I had already been in contact with his father, Moshe, over The Palestinians, and was interested to hear the son’s views on some of the issues involved. My lead-in to the subject was a question about Wilhelm Furtwängler, who had remained in Germany and continued his career as a conductor almost till the end of the Nazi era. As a result he had been much criticised. Yehudi Menuhin’s assessment was both eminently sane and full of insight.

A very great conductor and an absolutely clean man, no question of that. He stood up for Hindemith, he protected a great many Jews, helped many out of Germany, and himself had to escape towards the end of the war. He happened to conduct the orchestra when some of the German leaders were there, but we can’t expect everyone to behave in the same way. Sometimes it takes more courage to remain in your country than to leave it. Those who stayed suffered a pretty bad fate, and those who came out, after all, escaped. Yet there was this feeling of superiority among those who escaped, thinking that they showed great determination in leaving it behind. I would say, Jew or Gentile, you can’t blame those who stayed, you can’t blame those who escaped. It’s just the way things went. But Furtwängler himself was a man of integrity.

The anti-Semitism I have seen in my lifetime has had a psychological impact on me only to the extent that I know it is important to maintain the dignity of the Jew and to avoid a kind of behaviour that might prompt a response. The caricature of the Jew is the businessman with the big cigar, who does exist sometimes. They can be charming and interesting people. What bothers me sometimes is that they are a little like desert flowers. When they have only a drop of water they blossom. They make the most of the opportunity, as they did in Germany before the Nazi days, when they occupied extremely powerful positions. That must have created a certain amount of resentment. Of course, it gives no excuse for anti-Semitism, but you can understand it. The Jew does not stand out in Italy or Greece, nor would he in China, since the Chinese are far cleverer at business than the Jews. There are so many different types of Jew, but traditionally people have fastened on the Jew who is obviously different from them. But there are so many that are in no way different. It’s like the problem of the black in the United States. There are almost a majority of blacks that are nearly white, and no one bothers about them.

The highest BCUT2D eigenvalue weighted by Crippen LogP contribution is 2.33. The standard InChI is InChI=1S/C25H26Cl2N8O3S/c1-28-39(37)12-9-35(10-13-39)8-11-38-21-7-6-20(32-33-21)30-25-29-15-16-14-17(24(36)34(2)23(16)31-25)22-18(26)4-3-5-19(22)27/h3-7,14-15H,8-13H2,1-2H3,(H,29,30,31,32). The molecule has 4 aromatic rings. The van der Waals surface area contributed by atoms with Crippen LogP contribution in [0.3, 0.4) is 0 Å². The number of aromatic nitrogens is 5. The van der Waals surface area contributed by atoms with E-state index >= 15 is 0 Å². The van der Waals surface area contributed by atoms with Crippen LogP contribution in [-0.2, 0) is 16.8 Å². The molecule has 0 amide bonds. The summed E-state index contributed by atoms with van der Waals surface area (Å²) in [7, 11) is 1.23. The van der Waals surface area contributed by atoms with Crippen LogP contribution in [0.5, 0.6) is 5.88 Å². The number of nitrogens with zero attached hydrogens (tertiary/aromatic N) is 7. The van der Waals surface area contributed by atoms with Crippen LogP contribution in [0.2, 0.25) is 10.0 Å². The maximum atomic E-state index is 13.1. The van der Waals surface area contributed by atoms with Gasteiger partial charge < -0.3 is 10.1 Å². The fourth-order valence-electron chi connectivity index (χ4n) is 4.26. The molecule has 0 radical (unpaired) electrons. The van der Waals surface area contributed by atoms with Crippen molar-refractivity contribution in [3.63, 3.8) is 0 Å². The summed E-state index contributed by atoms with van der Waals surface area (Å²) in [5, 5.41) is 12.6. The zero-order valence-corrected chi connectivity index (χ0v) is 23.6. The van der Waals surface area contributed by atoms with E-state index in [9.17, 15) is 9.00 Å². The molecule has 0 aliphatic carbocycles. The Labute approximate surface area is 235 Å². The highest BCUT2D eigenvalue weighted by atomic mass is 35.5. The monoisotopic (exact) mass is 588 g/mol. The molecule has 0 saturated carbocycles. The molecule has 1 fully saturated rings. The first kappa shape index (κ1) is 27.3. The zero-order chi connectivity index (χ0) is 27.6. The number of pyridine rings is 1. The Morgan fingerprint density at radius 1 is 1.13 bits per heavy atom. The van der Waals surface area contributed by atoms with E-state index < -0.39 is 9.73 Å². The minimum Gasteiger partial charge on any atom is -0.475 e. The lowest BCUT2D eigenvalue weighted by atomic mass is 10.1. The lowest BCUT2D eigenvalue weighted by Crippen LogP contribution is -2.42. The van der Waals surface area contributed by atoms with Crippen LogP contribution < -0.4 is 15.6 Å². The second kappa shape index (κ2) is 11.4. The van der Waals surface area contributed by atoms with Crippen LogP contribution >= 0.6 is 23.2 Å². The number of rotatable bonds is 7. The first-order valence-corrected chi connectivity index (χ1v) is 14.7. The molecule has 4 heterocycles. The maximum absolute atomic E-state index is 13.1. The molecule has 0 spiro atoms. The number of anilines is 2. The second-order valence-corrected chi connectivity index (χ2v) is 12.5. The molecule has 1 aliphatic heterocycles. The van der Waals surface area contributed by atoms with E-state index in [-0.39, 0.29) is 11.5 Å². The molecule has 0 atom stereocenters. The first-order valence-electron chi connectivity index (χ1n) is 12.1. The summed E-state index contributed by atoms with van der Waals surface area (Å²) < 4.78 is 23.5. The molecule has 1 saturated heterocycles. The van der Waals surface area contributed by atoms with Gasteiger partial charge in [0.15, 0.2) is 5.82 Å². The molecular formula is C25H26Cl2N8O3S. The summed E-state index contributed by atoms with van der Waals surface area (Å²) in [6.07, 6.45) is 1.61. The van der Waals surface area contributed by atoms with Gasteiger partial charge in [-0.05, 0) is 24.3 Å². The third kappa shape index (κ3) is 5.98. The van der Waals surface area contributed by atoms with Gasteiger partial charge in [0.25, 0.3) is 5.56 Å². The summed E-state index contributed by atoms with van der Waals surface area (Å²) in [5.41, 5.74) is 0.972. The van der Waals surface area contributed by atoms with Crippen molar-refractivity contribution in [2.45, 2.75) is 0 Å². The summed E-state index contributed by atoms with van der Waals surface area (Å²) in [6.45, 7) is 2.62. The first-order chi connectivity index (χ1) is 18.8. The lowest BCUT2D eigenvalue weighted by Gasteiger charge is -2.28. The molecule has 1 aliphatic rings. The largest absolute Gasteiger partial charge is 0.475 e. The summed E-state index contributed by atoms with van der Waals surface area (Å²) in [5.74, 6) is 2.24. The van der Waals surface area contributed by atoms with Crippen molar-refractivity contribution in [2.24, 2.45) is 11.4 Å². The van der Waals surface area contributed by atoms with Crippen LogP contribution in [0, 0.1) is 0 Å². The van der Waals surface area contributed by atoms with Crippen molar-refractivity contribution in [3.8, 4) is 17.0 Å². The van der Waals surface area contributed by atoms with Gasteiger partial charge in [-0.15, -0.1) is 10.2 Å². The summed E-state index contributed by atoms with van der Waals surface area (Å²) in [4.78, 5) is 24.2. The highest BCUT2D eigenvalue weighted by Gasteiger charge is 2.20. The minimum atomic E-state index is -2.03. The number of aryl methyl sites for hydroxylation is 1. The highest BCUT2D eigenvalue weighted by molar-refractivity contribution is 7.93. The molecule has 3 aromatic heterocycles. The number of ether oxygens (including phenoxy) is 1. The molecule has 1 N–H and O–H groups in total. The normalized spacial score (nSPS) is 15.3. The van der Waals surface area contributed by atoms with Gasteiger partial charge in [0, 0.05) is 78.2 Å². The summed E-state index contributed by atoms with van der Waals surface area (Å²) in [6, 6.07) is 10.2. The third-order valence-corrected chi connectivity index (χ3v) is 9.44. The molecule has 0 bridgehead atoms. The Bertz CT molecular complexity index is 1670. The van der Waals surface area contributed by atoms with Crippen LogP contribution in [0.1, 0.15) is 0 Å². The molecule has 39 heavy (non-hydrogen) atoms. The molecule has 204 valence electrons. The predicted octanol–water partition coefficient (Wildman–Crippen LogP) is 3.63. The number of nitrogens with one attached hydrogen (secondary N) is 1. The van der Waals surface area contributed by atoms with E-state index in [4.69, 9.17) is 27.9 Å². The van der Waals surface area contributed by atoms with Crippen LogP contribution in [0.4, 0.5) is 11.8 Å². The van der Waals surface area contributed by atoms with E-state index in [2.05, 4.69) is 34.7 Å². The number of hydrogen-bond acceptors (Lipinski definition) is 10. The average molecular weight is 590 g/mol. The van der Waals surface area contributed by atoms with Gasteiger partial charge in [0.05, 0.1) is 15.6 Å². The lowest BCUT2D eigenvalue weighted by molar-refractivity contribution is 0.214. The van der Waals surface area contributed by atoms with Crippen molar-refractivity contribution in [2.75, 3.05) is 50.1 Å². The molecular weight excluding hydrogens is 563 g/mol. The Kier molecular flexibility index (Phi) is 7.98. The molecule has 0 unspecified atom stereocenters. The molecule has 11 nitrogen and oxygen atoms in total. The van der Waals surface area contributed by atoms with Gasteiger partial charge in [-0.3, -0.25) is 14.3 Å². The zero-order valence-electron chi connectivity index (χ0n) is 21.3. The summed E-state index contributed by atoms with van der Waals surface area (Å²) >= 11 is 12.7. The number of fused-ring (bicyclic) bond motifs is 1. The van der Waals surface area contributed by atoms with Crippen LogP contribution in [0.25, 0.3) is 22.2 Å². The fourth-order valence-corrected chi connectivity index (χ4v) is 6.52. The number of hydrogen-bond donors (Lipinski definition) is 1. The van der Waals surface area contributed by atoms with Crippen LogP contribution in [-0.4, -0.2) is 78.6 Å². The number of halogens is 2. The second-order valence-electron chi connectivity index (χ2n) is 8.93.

It is true that the Jews are far too sensitive, though they have perhaps been sensitised by history. They are too ready to imagine an insult; they are not prepared to give enough leeway, even to allow for a certain misbehaviour; and it is part of the psychology. One can understand that too, and one must understand it. They have to compensate for certain established assumptions. If it’s not one thing it’s another. If it’s not religion, it’s jealousy or it’s race. Yet it’s none of these things actually. It’s simply that people are nasty and want to condemn anything if they can find a little difference; can say that hair is frizzed instead of straight or there’s a detectable accent. Then they pounce on it.